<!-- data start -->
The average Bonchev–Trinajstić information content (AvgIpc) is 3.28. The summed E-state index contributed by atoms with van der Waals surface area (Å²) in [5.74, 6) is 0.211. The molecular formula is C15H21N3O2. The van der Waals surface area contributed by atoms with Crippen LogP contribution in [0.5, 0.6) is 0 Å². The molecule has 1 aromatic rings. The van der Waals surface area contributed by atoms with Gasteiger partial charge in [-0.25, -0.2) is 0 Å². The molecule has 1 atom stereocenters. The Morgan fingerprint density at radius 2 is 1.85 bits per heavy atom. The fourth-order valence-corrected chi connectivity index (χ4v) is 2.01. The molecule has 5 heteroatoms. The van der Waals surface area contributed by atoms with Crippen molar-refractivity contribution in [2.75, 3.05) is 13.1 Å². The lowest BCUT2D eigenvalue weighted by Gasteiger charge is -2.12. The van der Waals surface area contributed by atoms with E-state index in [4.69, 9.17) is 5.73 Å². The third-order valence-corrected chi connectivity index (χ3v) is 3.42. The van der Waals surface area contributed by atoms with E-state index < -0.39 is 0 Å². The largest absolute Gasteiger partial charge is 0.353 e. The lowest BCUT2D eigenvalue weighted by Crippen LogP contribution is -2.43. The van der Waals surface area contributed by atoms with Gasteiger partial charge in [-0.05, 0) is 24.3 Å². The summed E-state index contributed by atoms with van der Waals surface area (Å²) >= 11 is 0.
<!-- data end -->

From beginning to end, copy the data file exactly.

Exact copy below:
The average Bonchev–Trinajstić information content (AvgIpc) is 3.28. The summed E-state index contributed by atoms with van der Waals surface area (Å²) in [5.74, 6) is 0.211. The molecular formula is C15H21N3O2. The van der Waals surface area contributed by atoms with Crippen LogP contribution in [0.5, 0.6) is 0 Å². The molecule has 1 aromatic rings. The van der Waals surface area contributed by atoms with Gasteiger partial charge in [-0.25, -0.2) is 0 Å². The molecule has 1 atom stereocenters. The Morgan fingerprint density at radius 2 is 1.85 bits per heavy atom. The fourth-order valence-corrected chi connectivity index (χ4v) is 2.01. The molecule has 5 heteroatoms. The van der Waals surface area contributed by atoms with Crippen molar-refractivity contribution in [2.75, 3.05) is 13.1 Å². The lowest BCUT2D eigenvalue weighted by Gasteiger charge is -2.12. The van der Waals surface area contributed by atoms with E-state index in [4.69, 9.17) is 5.73 Å². The third-order valence-corrected chi connectivity index (χ3v) is 3.42. The van der Waals surface area contributed by atoms with E-state index < -0.39 is 0 Å². The largest absolute Gasteiger partial charge is 0.353 e. The lowest BCUT2D eigenvalue weighted by Crippen LogP contribution is -2.43. The van der Waals surface area contributed by atoms with Gasteiger partial charge in [-0.05, 0) is 24.3 Å². The summed E-state index contributed by atoms with van der Waals surface area (Å²) >= 11 is 0.